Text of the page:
CompanyInstalled Capacity Before Technological Innovations (Tons/Year)Installed Capacity After Technological Innovations (Tons/Year)Processing Capacity Increase (%)
Table 11. Traditional quinoa food products adapted from Bojanic (2011) [6].
Table 11. Traditional quinoa food products adapted from Bojanic (2011) [6].
Quinoa SoupCooked quinoa with meat, tubers and vegetables
LawaA porridge like dish with raw flour, water with lime and animal fat
P’esqueQuinoa grain cooked without salt, served with milk or grated cheese
KispiñaSteamed buns
Tacti o tactachoFried buns, like a doughnut, from flour and llama fat
MucunaSteam cooked balls from quinoa flour, filled with seasoning
PhiriRoasted and slightly dampened quinoa flour
PhisaraLightly roasted and cooked quinoa grain
Q’usaQuinoa chicha, a macerated cold drink
El Ullphu, UllphiCold drink prepared with roasted quinoa flour
Kaswira de quinuaFlattened bread fried in oil with lime and white quinoa
Kaswira de ajaraFlattened bread fried in oil with lime and black quinoa or ajara
K’api kispiñaSteamed bun with quinoa ground
Turucha quispiña o PoloncaLarge steamed breads made with katahui and quinoa lightly ground (chama)
Mululsito quispiñaSteamed bread, made with katahui and quinoa flour
Quichi quispiñaSteamed and fried bread, made with katahui and quinoa flour
JuchchaAndean soup based on ground quinoa and katahui
ChiwaYoung quinoa leaves are used as a vegetable in salads and soups

Share and Cite

MDPI and ACS Style

Angeli, V.; Miguel Silva, P.; Crispim Massuela, D.; Khan, M.W.; Hamar, A.; Khajehei, F.; Graeff-Hönninger, S.; Piatti, C. Quinoa (Chenopodium quinoa Willd.): An Overview of the Potentials of the “Golden Grain” and Socio-Economic and Environmental Aspects of Its Cultivation and Marketization. Foods 2020, 9, 216.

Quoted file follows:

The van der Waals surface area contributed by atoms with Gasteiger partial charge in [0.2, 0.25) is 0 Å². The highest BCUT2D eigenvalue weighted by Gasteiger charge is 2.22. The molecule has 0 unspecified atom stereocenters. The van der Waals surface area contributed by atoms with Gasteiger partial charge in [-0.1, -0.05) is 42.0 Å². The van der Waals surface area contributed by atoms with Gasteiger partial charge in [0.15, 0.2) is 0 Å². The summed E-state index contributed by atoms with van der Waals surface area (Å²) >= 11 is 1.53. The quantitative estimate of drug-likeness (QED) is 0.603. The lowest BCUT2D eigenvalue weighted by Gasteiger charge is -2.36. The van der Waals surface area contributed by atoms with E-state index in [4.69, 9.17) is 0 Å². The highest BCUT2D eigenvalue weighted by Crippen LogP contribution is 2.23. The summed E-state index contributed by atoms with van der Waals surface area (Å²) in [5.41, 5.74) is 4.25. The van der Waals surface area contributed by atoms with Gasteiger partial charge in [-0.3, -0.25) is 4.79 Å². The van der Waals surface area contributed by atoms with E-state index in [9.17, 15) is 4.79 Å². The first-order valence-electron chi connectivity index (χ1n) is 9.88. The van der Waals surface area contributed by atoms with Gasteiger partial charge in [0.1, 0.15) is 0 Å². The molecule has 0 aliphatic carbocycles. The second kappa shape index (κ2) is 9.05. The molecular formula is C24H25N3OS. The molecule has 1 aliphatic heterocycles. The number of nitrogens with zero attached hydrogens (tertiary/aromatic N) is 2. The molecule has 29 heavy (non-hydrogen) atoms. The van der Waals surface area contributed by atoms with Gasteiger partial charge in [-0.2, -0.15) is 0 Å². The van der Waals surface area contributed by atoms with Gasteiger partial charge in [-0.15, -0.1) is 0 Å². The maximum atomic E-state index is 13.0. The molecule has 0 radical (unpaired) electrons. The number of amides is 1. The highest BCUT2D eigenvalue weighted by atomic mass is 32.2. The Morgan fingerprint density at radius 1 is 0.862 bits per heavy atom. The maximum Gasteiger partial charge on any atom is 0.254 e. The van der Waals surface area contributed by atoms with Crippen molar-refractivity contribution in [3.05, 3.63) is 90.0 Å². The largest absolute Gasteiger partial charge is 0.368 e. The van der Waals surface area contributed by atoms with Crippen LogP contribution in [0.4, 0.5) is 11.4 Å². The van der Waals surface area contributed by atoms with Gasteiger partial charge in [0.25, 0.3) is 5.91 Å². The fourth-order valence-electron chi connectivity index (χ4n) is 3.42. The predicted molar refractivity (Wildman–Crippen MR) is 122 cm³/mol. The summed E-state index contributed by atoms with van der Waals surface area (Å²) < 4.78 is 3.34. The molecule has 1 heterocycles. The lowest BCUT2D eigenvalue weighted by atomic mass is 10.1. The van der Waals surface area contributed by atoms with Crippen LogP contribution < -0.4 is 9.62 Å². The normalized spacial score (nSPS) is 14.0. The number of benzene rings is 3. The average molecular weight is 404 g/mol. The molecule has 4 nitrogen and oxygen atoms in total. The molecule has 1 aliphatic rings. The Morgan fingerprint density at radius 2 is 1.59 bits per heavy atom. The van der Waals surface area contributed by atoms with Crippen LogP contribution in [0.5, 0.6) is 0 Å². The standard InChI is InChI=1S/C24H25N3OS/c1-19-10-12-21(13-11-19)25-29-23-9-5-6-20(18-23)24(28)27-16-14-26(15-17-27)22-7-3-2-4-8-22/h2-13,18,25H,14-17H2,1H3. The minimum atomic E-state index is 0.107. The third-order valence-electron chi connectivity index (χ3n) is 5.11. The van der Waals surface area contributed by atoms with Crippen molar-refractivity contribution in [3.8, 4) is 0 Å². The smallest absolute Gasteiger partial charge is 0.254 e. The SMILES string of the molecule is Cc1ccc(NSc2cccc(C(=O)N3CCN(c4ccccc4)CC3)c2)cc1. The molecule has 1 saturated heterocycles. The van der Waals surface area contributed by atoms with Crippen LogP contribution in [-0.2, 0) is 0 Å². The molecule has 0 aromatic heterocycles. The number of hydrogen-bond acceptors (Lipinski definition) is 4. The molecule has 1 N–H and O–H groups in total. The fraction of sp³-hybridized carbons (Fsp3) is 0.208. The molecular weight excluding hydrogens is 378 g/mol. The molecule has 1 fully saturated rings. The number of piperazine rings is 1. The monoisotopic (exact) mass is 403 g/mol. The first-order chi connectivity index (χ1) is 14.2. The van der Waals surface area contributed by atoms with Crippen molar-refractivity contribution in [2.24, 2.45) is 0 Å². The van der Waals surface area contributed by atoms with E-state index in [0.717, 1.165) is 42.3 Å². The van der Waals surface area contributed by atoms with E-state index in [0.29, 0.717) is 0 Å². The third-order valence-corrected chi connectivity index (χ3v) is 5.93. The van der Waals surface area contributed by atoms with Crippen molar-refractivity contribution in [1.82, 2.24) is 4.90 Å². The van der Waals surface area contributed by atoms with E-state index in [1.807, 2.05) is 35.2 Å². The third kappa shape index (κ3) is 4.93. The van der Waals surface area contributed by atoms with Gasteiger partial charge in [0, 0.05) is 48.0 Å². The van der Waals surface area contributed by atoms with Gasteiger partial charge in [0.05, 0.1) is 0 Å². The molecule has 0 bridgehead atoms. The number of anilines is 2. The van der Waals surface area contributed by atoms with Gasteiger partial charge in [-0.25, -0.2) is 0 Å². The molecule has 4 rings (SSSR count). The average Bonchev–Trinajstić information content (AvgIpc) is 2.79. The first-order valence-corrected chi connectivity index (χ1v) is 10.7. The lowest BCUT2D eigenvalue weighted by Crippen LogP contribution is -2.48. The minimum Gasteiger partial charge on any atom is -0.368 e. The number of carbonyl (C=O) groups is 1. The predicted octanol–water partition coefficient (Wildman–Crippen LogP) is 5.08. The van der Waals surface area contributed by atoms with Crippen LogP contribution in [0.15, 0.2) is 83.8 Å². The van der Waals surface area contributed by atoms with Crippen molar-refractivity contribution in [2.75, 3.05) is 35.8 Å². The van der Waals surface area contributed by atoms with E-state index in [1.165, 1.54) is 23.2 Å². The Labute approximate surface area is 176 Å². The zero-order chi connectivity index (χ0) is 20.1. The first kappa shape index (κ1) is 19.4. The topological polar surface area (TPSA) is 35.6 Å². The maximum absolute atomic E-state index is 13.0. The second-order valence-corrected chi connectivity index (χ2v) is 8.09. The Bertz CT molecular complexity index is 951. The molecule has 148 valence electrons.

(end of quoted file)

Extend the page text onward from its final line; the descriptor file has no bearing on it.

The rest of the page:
AMA Style

Angeli V, Miguel Silva P, Crispim Massuela D, Khan MW, Hamar A, Khajehei F, Graeff-Hönninger S, Piatti C. Quinoa (Chenopodium quinoa Willd.): An Overview of the Potentials of the “Golden Grain” and Socio-Economic and Environmental Aspects of Its Cultivation and Marketization. Foods. 2020; 9(2):216.

Chicago/Turabian Style

Angeli, Viktória, Pedro Miguel Silva, Danilo Crispim Massuela, Muhammad Waleed Khan, Alicia Hamar, Forough Khajehei, Simone Graeff-Hönninger, and Cinzia Piatti. 2020. "Quinoa (Chenopodium quinoa Willd.): An Overview of the Potentials of the “Golden Grain” and Socio-Economic and Environmental Aspects of Its Cultivation and Marketization" Foods 9, no. 2: 216.

Note that from the first issue of 2016, this journal uses article numbers instead of page numbers. See further details here.

Article Metrics

Back to TopTop